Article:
Good morning, delegates!
This is the end. Thanks for allowing us—Jason, Eshe, Heather, and Kevin—to be part of your inbox during the forum. It has been a pleasure.
There’s a half day of programming today, so we’re not done discussing Globalization 4.0 just yet. Also, purely for reference, it will be mostly sunny and just about every ski lift is open.
Our parting thoughts on the big themes of this year’s forum will hit your inboxes tomorrow, as part of the regular version of the Quartz Daily Brief.
What to watch for today
Friday is for monetary policy. At 11:30am in the Congress Hall, a panel on the global economy features the heads of the IMF, World Bank, and central banks of Japan and South Africa.
A global data deal that cuts out the world’s most populous country. On the sidelines of the forum, nearly 70 countries are expected to unveil an agreement to revive long-stalled WTO negotiations on the trade-related aspects of e-commerce. China will reportedly not be among them, another sign of the digital cold war brewing with the West, which is pushing for a deal to govern international data flows.
Crypto never sleeps. It’s only day two of the three-day Blockchain Economic Forum, run by crypto exchange Latoken at the Arabella Hotel Waldhuus. At 2:30pm, Nouriel “Dr. Doom” Roubini will discuss central bank digital currencies, probably not very favorably. If you’re still around on Saturday night—just can’t get enough Davos, eh?—there is a closing reception at the Hard Rock Hotel.
Clean-living Davos. The best thing you can do for your health at this point is probably just sleep in. If that’s not your thing, there’s the morning meditation at 8:15am in the Congress Centre or a half-day session up the Rinerhorn mountain (vans leave from 8:30am at the Shuttle Hub) to “discover what science-based activities can sharpen one’s sense of purpose and meaning, essential pillars to cultivating happiness.”
Party planner. Really? Still? The official program ends with a farewell lunch at 1pm up the Schatzalp. After that, a smattering of generally low-key dinners—aside from the rowdy fondue feast put on by the WEF for the weary media hordes—take place around town. And there’s always the Piano Bar, but do you think that’s wise at this stage?
Who won day three?
Greta Thunberg, the Swedish teenager and climate-change activist who called the world to attention at COP24, brought her stark message to Davos, and more specifically the dome where Salesforce hosted lunch. The guests heard a panel featuring Jane Goodall, Bono, and Paris accords convener Christiana Figueres. But it was Thunberg who got the last word. She called companies and governments—that is, Davos delegates—to account for not doing more to stop our unfolding environmental catastrophe.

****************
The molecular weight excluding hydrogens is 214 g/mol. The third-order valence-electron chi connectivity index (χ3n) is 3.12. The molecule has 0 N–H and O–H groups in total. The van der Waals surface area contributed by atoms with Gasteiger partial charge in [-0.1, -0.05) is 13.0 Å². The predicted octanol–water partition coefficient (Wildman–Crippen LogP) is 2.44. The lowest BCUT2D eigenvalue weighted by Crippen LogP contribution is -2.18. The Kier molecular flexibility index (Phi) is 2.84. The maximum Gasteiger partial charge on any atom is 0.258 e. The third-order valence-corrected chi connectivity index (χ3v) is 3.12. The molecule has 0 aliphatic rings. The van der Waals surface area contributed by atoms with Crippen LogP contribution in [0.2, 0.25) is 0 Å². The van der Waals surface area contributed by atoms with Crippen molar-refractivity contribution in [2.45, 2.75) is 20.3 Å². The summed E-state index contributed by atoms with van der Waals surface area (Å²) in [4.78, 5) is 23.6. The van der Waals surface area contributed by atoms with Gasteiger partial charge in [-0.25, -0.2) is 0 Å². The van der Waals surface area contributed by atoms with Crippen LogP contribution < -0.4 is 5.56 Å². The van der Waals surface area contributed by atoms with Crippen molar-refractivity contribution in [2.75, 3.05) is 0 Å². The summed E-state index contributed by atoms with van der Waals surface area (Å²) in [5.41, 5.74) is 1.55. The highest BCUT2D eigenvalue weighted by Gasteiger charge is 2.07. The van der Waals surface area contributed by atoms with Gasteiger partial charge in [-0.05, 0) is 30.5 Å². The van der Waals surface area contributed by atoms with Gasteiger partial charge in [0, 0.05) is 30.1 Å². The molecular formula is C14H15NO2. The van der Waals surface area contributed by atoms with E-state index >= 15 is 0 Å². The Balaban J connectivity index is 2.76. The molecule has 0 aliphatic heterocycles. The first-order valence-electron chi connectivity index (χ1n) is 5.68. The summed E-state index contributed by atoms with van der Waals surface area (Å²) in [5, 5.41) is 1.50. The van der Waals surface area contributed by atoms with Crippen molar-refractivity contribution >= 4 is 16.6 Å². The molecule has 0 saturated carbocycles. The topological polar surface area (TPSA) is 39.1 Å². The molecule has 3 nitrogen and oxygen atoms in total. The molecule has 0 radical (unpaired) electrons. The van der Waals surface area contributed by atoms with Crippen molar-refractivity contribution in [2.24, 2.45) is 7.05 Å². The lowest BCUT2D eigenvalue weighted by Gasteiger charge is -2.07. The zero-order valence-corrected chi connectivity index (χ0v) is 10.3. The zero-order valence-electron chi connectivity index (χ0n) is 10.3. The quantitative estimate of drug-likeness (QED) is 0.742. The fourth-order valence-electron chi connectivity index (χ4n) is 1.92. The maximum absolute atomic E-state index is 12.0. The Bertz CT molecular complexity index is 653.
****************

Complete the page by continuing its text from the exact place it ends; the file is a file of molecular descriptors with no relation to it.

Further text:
“We are facing [an] existential crisis, the biggest crisis humanity has ever faced,” the 16-year-old said. “If everyone is guilty, then no one is to blame, and someone is to blame… I think many of you here today belong to that group of people.” A hush came over the room.
Lunch attendee Deb Dugan, CEO of the Bono co-founded (RED) AIDS organization, called Thunberg “perhaps the most enlightened and wise person in the room. She moved me to tears because all I could think was, ‘What have we done?’”
More highlights from yesterday
Red alert. Citing “the mortal danger facing open societies from the instruments of control that machine learning and artificial intelligence can put in the hands of repressive regimes,” George Soros focused his annual dinner speech on fears about Xi Jinping’s China. As he delivered the speech, his press office sent reporters two transcripts—one in English and one in Chinese.
A lesson from space. Earthly politics seem to be chronically in crisis but there’s one place international cooperation has prevailed for decades: space. Sarah Al Amiri, the UAE’s science minister, said space is a testing ground for a better way of doing politics, in a panel moderated by Quartz’s Kevin Delaney. That said, the legal system that spells what countries can and cannot do in space is ambiguous.
Profiles encouraged. LinkedIn’s Jia Hyun had a clever (and marketing-savvy) way to introduce the panelists at an FQ Lounge session on corporate activism, asking them: What’s one thing about you that’s not on your LinkedIn profile? Among the things we learned: Suzanne Kounkel, Deloitte Consulting’s US chief marketing officer, played on the boys’ basketball team in fifth grade; Jacquelline Fuller, head of Google.org, spent three years as a stay-at-home mom; and Cindy Robbins, Salesforce’s president and chief people officer, is an introvert. (“This must be a tough week for you,” Fuller noted.)